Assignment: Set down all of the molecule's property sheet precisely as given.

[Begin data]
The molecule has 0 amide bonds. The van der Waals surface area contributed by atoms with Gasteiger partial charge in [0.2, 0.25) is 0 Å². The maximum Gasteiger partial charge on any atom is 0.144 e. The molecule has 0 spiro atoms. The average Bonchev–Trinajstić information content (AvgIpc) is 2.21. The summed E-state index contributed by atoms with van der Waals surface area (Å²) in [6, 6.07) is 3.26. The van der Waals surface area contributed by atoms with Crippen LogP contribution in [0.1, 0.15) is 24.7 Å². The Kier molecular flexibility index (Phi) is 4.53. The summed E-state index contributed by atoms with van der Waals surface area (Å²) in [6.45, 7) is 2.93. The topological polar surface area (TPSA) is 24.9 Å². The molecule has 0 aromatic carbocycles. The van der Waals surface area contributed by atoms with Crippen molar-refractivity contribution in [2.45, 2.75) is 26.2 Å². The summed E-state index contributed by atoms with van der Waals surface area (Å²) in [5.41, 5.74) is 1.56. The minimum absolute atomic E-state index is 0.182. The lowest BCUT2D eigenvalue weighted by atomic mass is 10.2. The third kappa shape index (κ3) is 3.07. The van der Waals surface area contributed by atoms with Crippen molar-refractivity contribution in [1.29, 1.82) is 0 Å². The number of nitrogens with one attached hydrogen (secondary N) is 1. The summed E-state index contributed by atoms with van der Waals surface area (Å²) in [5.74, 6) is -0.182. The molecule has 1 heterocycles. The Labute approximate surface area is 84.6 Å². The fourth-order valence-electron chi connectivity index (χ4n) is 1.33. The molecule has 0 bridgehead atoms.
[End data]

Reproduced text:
The molecule has 0 amide bonds. The van der Waals surface area contributed by atoms with Gasteiger partial charge in [0.2, 0.25) is 0 Å². The maximum Gasteiger partial charge on any atom is 0.144 e. The molecule has 0 spiro atoms. The average Bonchev–Trinajstić information content (AvgIpc) is 2.21. The summed E-state index contributed by atoms with van der Waals surface area (Å²) in [6, 6.07) is 3.26. The van der Waals surface area contributed by atoms with Crippen LogP contribution in [0.1, 0.15) is 24.7 Å². The Kier molecular flexibility index (Phi) is 4.53. The summed E-state index contributed by atoms with van der Waals surface area (Å²) in [6.45, 7) is 2.93. The topological polar surface area (TPSA) is 24.9 Å². The molecule has 0 aromatic carbocycles. The van der Waals surface area contributed by atoms with Crippen molar-refractivity contribution in [2.45, 2.75) is 26.2 Å². The summed E-state index contributed by atoms with van der Waals surface area (Å²) in [5.41, 5.74) is 1.56. The minimum absolute atomic E-state index is 0.182. The lowest BCUT2D eigenvalue weighted by atomic mass is 10.2. The third kappa shape index (κ3) is 3.07. The van der Waals surface area contributed by atoms with Crippen molar-refractivity contribution in [1.29, 1.82) is 0 Å². The number of nitrogens with one attached hydrogen (secondary N) is 1. The summed E-state index contributed by atoms with van der Waals surface area (Å²) in [5.74, 6) is -0.182. The molecule has 1 heterocycles. The Labute approximate surface area is 84.6 Å². The fourth-order valence-electron chi connectivity index (χ4n) is 1.33. The molecule has 0 bridgehead atoms.